The aesthetic for each of my projects is defined by the restrictions I place upon each series. As said above, for the North Sea images, Portra clearly defines the aesthetic. For 'Where Ravens Soar', the conditions (wind, rain, fleeting light) and post-processing define the style; similarly for 'Beyond the Cairn'. Most of my work is quite understated. Social media is a very poor platform for me. The subtlety and tactile nature of a lovingly crafted print can't be displayed effectively on any screen.


Let us ignore the film purists and consider digital photography. Firstly, digital photography evolved very quickly and most professionals adopted the medium for its stunning dynamic range, particularly as sensor and lens technology progressed to where we now find ourselves. 'Grain' or 'noise' became something to be eliminated in the search for the flawless photograph. If you're shooting with a modern mirrorless camera, noise is a thing of the past, even up to 400 ISO. But does that make for a better photograph? Of course not. For professional commercial photography, 150 megapixels is amazing. Products can be shot to the very highest quality, and this is more than likely where the latest sensors come into their own. For the vast majority of us, we simply don't need such levels of detail, most of the time. As a 'Fine Art Printer' my 47 megapixel Panasonic Lumix is enough. I mentioned that most of my work is subtle, low-fi. Occasionally however, I may be somewhere and think, WOW! This vista before me is so incredibly epic that I want to capture every little detail. It would be rude not to, right? The image below is one such example. The level of detail in the full-res file of this image is incredible. I can zoom into this scene and examine every little tree. At some point I will print it huge and see if I can spot any bears! This photograph is a great example of when all of the latest sensor and lens capabilities can be fully utilised. I'm certainly not going to achieve something like this with the Bronica RF645.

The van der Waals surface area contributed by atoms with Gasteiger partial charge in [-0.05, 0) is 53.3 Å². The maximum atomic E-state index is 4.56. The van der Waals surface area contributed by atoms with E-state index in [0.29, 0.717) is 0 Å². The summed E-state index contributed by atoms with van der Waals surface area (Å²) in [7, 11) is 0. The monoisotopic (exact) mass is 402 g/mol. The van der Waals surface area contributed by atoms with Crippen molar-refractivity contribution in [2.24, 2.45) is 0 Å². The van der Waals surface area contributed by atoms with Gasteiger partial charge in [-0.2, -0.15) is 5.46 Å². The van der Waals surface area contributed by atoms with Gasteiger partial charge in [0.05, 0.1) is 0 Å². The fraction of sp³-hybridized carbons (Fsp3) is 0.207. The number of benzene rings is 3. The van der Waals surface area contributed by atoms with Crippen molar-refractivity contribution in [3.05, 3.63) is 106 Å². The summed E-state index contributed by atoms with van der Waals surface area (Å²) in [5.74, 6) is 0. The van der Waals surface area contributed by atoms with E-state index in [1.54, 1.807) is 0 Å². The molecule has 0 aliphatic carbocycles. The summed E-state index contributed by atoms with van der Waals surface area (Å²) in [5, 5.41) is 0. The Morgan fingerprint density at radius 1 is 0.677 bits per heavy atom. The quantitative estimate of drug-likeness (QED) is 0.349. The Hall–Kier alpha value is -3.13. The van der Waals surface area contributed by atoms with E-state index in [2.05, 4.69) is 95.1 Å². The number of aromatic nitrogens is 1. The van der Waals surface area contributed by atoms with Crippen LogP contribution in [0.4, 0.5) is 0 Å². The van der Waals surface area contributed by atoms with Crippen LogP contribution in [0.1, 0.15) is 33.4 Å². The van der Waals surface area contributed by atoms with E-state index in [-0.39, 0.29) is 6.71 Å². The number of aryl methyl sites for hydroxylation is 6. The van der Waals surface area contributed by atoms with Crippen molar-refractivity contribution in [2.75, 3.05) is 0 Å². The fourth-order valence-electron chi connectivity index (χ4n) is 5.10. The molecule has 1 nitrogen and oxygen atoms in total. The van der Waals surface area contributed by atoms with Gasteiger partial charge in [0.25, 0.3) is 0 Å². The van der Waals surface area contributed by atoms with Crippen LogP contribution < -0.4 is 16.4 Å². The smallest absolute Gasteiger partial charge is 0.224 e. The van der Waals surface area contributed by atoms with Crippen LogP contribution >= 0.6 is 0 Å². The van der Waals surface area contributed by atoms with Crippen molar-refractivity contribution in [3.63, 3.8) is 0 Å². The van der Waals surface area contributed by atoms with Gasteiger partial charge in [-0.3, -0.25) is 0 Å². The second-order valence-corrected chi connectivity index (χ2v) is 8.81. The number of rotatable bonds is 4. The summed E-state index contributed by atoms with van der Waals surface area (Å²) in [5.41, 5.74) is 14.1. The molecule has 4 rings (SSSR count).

On the subject of print, here's another subject in which the analogue purists like to think they are superior. Behold the wonderful finish of a silver gelatin print! Yes, they are of course beautiful. But so is a finely crafted pigment print, when using the highest quality materials. There is as much love, care, skill and attention goes into my pigment prints as any silver gelatin print. I pretty much grew up in a darkroom, so I say this from my own experience. I am not suggesting that either are superior, merely stating that very often the analogue process can be viewed through rose-tinted nostalgia goggles.